I sat nervously at a front table in the hotel ballroom. I watched my daughter entertain my granddaughter. Elizabeth perched on Mary’s lap and chattered away while she colored enthusiastically. She paid no attention to my wife Sandy at the podium, or her Uncle Joshua or her Uncle Matt-Matt.
But I did. My wife and sons spoke about my role in their lives. They said nice stuff. I felt like I witnessed my funeral.
Then Matthew mentioned, “my dad believes in people”. Yoly, (my colleague for the last 17 years), said that too.
Through all the noise of that evening, those words stuck. I had not considered that about me. Sometimes people see traits in others that they don’t see. Ever happen to you? I turned it over and over in my mind the next several days. Ultimately, I agreed with Matthew. I do believe in people. Previously, I phrased it this way.
“I trust people until they give me a reason not to.”
Others only trust people once they have earned it. Both perspectives are valid. Which one do you hold?
I brought this topic up at the CCAR weekly leadership team meeting. I asked a couple questions.
Who believed in you when you were young?
Who do you believe in now?
The depth of their answers moved me. With emotion I affirmed my deep, deep belief that Yoly, Rebecca, Stacy and Michael are highly capable of performing their jobs; jobs that grow in responsibility as CCAR thrives. Furthermore, I believe in all 32 CCAR staff members. I trust them to perform their job duties well. We all share this belief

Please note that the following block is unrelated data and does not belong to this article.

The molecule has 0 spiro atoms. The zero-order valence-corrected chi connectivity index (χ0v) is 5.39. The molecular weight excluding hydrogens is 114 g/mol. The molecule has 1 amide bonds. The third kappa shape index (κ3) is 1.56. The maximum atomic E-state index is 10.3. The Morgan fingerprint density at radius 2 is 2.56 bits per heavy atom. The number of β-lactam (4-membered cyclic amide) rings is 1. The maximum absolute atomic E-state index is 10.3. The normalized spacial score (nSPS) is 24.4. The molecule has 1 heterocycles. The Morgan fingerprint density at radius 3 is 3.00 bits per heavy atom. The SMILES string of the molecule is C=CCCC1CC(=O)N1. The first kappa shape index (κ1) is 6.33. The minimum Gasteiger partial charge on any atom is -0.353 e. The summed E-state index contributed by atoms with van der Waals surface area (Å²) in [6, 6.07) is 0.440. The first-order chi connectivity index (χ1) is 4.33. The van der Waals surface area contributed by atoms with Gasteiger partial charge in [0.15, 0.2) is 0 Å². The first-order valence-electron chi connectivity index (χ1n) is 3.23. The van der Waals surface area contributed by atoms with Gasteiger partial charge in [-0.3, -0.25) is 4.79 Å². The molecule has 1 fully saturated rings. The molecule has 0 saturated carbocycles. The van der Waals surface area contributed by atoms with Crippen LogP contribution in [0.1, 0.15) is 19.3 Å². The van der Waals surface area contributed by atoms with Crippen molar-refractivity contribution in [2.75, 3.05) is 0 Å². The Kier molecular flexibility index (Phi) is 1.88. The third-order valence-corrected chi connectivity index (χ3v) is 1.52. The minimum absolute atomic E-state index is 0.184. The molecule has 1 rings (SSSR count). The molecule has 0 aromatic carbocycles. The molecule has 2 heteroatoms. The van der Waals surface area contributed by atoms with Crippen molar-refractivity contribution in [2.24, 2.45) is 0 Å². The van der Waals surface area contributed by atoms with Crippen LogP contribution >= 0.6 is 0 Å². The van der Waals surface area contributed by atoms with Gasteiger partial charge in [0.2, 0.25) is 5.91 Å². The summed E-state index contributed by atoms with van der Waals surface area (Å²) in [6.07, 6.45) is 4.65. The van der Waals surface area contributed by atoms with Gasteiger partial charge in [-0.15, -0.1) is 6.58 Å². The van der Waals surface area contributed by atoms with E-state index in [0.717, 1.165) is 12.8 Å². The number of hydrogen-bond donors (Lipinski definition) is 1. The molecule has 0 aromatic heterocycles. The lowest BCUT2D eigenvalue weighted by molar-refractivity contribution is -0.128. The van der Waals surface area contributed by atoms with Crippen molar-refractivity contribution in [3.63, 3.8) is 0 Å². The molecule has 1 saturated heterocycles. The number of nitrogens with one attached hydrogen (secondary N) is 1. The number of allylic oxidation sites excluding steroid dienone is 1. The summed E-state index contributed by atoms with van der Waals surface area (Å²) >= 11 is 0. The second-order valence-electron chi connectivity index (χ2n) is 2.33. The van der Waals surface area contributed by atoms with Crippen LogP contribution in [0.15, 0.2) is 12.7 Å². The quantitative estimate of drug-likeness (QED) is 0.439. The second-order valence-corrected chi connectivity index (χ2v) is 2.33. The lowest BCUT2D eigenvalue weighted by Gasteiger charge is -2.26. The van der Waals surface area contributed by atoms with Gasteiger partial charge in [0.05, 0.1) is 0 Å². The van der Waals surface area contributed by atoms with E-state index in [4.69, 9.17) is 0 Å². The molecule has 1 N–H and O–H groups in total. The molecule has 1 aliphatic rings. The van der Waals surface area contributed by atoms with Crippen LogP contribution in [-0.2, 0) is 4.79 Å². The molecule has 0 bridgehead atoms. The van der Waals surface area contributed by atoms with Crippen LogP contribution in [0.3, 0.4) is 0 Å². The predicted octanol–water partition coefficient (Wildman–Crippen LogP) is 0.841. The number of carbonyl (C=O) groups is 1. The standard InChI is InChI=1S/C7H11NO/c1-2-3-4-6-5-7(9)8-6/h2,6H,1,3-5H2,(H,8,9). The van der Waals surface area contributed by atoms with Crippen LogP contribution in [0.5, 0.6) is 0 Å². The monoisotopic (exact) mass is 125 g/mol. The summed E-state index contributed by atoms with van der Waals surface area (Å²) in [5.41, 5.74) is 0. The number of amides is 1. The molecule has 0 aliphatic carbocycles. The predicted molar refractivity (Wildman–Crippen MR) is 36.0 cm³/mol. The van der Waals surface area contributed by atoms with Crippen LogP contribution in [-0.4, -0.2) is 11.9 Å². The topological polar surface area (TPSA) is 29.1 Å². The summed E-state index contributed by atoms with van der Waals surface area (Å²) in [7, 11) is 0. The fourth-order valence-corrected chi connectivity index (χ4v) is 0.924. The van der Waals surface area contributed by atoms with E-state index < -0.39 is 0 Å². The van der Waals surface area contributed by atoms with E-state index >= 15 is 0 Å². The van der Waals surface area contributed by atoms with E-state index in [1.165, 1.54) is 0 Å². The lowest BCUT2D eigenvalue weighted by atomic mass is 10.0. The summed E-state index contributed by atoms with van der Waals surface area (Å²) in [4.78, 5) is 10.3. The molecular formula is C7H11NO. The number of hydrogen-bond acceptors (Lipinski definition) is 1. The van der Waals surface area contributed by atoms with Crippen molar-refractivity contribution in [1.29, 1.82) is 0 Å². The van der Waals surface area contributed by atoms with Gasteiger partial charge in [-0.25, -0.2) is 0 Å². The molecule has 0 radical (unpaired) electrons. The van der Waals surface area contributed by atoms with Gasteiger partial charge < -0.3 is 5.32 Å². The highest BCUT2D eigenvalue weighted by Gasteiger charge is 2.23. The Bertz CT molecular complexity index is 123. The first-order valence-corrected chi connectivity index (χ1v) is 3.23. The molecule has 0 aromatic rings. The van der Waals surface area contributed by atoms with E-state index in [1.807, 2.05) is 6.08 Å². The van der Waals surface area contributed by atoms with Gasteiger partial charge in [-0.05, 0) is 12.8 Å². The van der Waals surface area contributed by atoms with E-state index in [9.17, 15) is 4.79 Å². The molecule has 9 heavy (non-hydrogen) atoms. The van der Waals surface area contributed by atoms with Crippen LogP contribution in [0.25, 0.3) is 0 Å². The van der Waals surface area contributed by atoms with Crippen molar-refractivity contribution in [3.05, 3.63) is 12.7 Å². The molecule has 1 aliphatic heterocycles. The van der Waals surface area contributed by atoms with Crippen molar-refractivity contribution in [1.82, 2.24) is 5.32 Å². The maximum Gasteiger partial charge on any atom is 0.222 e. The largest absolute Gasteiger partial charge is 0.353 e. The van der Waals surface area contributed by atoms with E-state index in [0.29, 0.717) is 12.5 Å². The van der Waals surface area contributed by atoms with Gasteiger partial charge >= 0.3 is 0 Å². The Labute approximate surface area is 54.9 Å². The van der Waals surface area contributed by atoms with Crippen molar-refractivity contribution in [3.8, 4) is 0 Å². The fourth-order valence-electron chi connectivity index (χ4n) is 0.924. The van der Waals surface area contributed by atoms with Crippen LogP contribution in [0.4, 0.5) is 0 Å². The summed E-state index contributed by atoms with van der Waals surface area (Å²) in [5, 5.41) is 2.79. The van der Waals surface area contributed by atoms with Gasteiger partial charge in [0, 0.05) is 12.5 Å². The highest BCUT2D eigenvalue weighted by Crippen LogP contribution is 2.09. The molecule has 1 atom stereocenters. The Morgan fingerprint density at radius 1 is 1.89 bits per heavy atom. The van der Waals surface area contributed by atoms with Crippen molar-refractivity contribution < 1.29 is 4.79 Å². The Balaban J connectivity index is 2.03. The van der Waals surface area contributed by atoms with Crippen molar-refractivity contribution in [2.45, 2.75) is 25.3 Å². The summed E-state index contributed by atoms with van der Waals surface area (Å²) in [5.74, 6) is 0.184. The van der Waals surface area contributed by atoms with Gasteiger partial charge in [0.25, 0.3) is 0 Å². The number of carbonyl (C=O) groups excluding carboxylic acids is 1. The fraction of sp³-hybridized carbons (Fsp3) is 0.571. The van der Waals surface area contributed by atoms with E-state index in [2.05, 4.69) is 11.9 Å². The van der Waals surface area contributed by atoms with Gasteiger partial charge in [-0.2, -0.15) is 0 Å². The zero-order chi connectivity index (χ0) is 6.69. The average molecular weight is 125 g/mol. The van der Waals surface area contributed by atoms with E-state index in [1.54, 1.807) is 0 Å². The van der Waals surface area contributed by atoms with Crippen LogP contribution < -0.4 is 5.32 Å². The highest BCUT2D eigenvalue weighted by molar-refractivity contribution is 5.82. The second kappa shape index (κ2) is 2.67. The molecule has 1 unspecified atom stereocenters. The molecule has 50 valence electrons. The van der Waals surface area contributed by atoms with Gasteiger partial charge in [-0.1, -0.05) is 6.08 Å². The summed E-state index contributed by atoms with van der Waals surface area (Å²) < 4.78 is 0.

I asked another question.
Is there one belief every recovery coach must possess?
We drew a conclusion. Yes. A recovery coach must hold one absolute truth or they could not possibly do the job.
A recovery coach MUST believe that recovery is possible for anyone.
Simple. Right? Yet do you know people who don’t believe this?
On one extreme, some people believe that we’d all be better off if the addicted person dies. Some say it publicly, but not many. Do you think many people might harbor that belief, but never speak of it? That’s one reason that when CCAR advocates for recovery, we move beyond saving lives. We move to redeeming lives… or restoring lives… or transforming lives.
Think about the addicted person in the emergency department, or the police station, or on the street. When was the last time anyone believed that recovery was possible for him or her?
Therein lies the power; the magic of connection; the instillation of hope.
Belief in recovery for anyone– necessary and vital for a recovery coach.
In 2015, I finished a thruhike of the entire Appalachian Trail, a trek of 2,189.2 miles. It took 189 days and 6 pairs of boots. During that sacred time, my purpose in life became more precisely defined. I am, simply, to coach recovery. Recovery saved me from an early demise and brought purpose to my tattered life. I have learned that I’m a coach to my very core. I am blessed to put the two together. I started work at the Connecticut Community for Addiction Recovery (CCAR) in January 1999. I became the Executive Director of this recovery community organization in 2004. I have trained the CCAR Recovery Coach Academy© dozens of times and have a hand in modifying, improving and adapting various recovery coach curricula. I’m old enough now to start considering my legacy. This is one way for me to share lessons learned in my recovery, in my role as Executive Director and a trainer. When I engage with others, I present the same messages repeatedly. It’s time to write them down.
Phil “Right Click” Valentine
Recovery established 12.28.87